All in all the 2013 Norco Range is awesome.  The 650b wheels may be the latest trend, but the proof is in the ride and I’d be willing to wager this isn’t just another marketing ploy and they’re here to stay.  Throw in the fact that I finally have a frame that actually fits me properly, and without a doubt this is the best all-around/do-everything mountain bike I have ever ridden.
If you have any questions about the 2013 Norco Range series, 650b in general, or want to see the bike in real life please feel free to send me a note through Blacks Cycle at blackscycle@gmail.com, or come on out to one of our Tuesday evening shop rides.

Comments

  1. Someone that has never ridden a wheel size that has had a MASSIVE impact on the bike industry. Can this person genuinely and effectively review a middle ground wheel size?

  2. There are other reviews of this bike hitting the web daily, many of which are coming from riders that have spent time on 29ers, and I’m sure you’ll see lots of insights on how the 650b fares relative to the larger wheel size. My write up was based on my experience from a slightly different (ie, vertically lower) perspective. As I highlighted in my write up, the 650b wheels are only half the story on the new Range. For me, the bigger and more important improvement was the reduced standover height. This is something a lot of folks won’t really care about, but for those of us who are vertically challenged it’s huge, and shouldn’t be downplayed.

    Having said all that, I’d consider myself well qualified to review this new platform. I’ve spent lots of time on the 26″ version of this bike, so in this case I’d say my comparison is as apples to apples as it gets. My comments still stand: The 650b wheel doesn’t really feel much bigger, but at the end of the day I find I ride smoother and with more confidence. Is it better than a 29er? I don’t know because they don’t make them in my size (another plus for 650b in my books). Not only that, but to the best of my knowledge there are no slack angled (66.5 degree HT) 160mm 29er AM bikes out there. 140mm seems to be about as big as they get, again, another limitation of the 29″ wheel. If this were a shorter travel, more XC oriented bike it might be a different story, but in this case it actually makes more sense to compare the 650b to the 26″ on THIS platform.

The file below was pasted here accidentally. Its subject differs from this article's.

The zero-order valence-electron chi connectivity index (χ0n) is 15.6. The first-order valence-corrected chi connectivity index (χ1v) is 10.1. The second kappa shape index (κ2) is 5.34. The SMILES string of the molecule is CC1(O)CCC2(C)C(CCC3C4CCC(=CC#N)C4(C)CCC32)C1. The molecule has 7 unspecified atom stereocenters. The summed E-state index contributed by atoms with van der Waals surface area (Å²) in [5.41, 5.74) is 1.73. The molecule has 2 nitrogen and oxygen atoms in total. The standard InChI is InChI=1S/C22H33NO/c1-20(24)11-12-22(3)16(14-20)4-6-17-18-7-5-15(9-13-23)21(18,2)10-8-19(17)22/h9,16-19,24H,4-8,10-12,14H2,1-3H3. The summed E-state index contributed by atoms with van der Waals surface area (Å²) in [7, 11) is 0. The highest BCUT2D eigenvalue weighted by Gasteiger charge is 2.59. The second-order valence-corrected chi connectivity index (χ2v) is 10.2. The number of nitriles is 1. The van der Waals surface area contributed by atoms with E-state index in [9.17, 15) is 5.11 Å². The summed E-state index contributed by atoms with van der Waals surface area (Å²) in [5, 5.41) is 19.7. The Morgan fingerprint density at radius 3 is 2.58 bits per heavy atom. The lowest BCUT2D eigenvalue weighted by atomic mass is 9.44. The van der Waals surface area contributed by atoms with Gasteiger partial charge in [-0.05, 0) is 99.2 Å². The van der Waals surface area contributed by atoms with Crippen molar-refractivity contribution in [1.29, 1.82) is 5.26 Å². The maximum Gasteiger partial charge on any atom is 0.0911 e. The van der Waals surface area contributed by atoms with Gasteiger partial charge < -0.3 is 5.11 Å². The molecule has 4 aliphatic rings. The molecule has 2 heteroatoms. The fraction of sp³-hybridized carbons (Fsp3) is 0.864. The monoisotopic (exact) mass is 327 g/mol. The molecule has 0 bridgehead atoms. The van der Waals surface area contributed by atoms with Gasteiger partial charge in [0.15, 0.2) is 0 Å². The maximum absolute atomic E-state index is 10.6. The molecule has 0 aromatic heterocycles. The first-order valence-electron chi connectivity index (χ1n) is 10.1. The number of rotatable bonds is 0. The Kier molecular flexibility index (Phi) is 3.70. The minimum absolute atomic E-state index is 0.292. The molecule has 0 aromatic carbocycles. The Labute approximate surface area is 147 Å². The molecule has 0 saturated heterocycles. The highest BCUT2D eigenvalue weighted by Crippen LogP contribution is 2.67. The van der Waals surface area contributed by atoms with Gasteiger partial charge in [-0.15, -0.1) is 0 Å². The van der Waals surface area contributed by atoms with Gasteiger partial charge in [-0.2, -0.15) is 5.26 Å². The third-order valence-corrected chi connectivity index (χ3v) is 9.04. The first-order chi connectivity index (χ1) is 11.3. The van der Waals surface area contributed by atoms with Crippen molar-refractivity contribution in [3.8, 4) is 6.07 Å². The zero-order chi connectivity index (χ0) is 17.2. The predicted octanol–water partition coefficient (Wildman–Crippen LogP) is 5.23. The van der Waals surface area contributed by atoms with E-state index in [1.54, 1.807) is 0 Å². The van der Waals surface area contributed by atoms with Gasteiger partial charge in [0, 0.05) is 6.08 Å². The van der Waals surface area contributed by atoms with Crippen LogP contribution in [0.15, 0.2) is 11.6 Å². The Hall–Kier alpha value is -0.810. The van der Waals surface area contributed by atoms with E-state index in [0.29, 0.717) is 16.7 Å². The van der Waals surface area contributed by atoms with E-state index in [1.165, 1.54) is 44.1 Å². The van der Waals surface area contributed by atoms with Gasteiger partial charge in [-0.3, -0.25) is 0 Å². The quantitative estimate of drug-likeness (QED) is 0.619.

3. Pollo loco says:

    Great, honest review made even better by your back-to-back comparison of both Range models.
    Im curious about two things, tho:
    How does it compare in weight with the previous Range, more specifically, the frame.
    Did the Vengeance fork slacken the geo a lot?
    Thnx.

  4. Hey Pollo,

    To be honest, I’m not sure of the exact weight of the new frame vs the old frame, but I don’t think there’s a huge difference. I should have thrown the frame on the scale before building it up, but was too excited to get the thing together 😉 The overall weight of the bike is within 1 oz, but there are several spec changes (different fork, wheels, tires, front derailleur, and rear shock), so not exactly sure where the differences lies. What I can comment on, however, is that the new bike definitely feels lighter on the trail, even when I was running the 2.3 Nevegals (same tires I was running on my 26″ Range).

    The Vengeance fork is set at 160mm, so the headtube angle is 66.5 degress, exactly the same as my 26″ Range.